A new study published in the Review of Radical Political Economics gives an alternative explanation for the growth of organic farming in Britain ('Two Cheers for Agri-business', Spring 2000). Like farmers across Europe, Britain's small producers are threatened with extinction by the lower costs and increased output of larger agri-businesses. Diversification of family farms into organic production is assisted by government grants intended to stave off a rural crisis. The rise of organic farming ties farmers' futures to a precarious food panic.
The Review of Radical Political Economics is available from JAI Press, 55 Old Post Road - No.2, P.O. Box 1678, Greenwich Connecticut 06836-1768, United States
Indigenism in Fiji
Maori sovereignty campaigner Tame Iti flew from New Zealand to Fiji to lend support to George Speight's abortive coup, seeing it as an example of the indigenous fight-back - a repeat of the support Maori rights activists gave to the Rabuka coup in 1987. New Zealand radicals charge the indigenous rights movement with siding with reaction. An editorial in Revolution by New Zealand activist Phil Ferguson points out that Speight (now behind bars) was no grassroots champion but a local businessman who stirred up hatred against Indo-Fijians. 'The Indo- Fijians, not the forces represented by Speight and the Great Council are the out-group in Fiji' writes Ferguson. 'By attacking them, the pseudo- traditional elite keep the minds of ordinary Fijians of economic equality ... which benefits the chiefly elite'. The report points out that despite Speight's arrest 'the military and their regime are in control, there is no sign of the restoration of the democratically elected Chaudry government.'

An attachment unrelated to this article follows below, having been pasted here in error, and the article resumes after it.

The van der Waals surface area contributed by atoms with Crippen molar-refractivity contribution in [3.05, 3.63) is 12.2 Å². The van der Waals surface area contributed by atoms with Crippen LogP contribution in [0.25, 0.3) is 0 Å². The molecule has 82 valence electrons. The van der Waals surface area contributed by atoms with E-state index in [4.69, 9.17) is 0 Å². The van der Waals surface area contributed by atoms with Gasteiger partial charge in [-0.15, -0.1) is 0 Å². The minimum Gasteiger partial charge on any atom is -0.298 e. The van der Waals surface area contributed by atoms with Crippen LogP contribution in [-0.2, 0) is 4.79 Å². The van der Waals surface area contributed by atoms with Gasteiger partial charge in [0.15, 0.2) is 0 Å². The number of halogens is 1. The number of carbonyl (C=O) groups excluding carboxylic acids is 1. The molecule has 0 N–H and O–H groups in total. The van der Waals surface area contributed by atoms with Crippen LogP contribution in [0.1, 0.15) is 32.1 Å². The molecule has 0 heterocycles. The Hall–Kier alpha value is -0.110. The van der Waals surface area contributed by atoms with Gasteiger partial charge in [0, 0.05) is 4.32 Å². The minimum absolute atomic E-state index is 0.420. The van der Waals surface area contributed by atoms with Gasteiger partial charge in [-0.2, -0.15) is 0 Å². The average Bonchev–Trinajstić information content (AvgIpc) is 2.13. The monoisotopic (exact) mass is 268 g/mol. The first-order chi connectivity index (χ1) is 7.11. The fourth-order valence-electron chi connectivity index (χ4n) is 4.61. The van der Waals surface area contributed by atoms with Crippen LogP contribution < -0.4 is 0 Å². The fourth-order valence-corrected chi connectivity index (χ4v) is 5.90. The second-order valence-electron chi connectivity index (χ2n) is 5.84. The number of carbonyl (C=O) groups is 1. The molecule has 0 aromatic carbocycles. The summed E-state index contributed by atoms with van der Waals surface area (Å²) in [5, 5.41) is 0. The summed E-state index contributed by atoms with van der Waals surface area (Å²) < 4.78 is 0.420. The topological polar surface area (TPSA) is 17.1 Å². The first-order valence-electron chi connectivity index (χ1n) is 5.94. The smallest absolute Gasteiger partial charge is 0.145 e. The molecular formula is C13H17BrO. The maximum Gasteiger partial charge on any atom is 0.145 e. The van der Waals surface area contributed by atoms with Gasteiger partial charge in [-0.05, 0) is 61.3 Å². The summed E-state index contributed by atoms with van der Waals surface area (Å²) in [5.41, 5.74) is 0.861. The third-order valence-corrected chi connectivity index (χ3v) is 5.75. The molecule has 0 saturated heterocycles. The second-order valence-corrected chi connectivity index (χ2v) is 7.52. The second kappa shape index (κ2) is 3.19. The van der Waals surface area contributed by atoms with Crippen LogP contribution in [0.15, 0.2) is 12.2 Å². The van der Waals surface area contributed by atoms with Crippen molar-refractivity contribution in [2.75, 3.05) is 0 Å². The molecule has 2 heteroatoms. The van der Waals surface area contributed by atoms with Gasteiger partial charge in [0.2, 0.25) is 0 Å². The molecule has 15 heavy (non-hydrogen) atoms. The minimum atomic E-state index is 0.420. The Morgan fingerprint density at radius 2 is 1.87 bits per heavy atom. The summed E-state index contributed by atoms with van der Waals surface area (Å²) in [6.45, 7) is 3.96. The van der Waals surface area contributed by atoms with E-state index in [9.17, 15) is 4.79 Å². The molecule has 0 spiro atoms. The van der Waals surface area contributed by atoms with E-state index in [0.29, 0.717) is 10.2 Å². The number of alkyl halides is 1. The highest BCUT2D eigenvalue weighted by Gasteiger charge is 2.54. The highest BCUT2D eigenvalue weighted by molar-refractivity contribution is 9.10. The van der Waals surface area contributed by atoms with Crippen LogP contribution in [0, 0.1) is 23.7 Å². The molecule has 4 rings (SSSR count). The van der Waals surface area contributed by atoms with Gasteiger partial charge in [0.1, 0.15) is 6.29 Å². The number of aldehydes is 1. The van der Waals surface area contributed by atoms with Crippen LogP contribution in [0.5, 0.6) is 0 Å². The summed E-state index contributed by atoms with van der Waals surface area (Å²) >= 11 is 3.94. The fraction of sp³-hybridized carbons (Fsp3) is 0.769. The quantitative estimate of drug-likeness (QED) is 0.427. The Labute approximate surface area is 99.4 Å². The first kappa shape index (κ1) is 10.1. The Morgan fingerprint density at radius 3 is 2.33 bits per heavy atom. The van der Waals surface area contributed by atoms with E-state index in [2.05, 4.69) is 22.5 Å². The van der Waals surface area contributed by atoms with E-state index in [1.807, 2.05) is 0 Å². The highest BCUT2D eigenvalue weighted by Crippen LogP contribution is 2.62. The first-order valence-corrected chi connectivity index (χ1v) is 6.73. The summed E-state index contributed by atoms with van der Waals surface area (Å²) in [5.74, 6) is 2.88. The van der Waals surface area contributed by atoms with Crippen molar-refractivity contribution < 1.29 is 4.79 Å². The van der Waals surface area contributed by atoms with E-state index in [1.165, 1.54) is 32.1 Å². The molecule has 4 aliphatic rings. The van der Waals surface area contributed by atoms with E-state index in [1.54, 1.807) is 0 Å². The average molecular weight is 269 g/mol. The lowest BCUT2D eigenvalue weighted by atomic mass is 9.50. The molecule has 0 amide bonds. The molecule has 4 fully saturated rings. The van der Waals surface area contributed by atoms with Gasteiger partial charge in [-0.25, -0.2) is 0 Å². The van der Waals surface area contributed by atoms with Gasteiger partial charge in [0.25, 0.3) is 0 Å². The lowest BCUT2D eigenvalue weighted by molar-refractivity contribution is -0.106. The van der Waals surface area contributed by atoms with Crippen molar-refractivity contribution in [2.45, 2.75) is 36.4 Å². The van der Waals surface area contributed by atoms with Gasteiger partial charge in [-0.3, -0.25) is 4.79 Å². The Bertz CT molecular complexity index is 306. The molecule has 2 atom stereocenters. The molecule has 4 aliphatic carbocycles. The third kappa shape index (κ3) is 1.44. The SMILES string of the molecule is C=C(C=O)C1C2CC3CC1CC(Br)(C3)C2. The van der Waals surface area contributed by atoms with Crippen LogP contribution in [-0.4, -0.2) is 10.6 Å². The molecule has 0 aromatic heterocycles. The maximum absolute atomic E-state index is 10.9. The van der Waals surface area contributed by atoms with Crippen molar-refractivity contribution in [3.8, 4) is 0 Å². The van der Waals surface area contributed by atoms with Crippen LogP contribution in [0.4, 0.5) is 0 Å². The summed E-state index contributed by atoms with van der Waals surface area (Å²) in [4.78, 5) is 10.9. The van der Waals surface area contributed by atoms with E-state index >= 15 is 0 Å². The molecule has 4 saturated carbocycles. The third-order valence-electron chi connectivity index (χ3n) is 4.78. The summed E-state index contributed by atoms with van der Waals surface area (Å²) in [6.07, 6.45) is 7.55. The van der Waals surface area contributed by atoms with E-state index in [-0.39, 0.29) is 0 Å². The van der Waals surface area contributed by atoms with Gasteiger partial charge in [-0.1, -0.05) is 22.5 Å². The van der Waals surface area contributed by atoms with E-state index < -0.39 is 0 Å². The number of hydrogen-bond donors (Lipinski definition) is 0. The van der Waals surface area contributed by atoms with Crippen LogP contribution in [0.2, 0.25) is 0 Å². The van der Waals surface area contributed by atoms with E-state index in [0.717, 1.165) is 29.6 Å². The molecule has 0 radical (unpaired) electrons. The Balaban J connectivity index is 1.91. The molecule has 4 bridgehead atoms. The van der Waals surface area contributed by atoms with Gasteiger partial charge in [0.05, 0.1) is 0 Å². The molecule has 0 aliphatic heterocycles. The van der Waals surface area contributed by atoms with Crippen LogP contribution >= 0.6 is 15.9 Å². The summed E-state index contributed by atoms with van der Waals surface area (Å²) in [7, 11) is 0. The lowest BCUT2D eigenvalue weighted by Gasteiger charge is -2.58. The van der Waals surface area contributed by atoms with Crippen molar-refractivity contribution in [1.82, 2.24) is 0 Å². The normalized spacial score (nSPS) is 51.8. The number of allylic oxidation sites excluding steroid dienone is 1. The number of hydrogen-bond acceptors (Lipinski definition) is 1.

Revolution, which features special reports on multiculturalism and rights, is available from the Radical Media Collective, PO Box 513, Christchurch, New Zealand -- James Heartfield
Great Expectations: the creative industries in the New Economy is available from Design Agenda, 4.27 The Beaux Arts Building, 10-18 Manor Gardens, London, N7 6JT Price 7.50 GBP + 1GBP p&p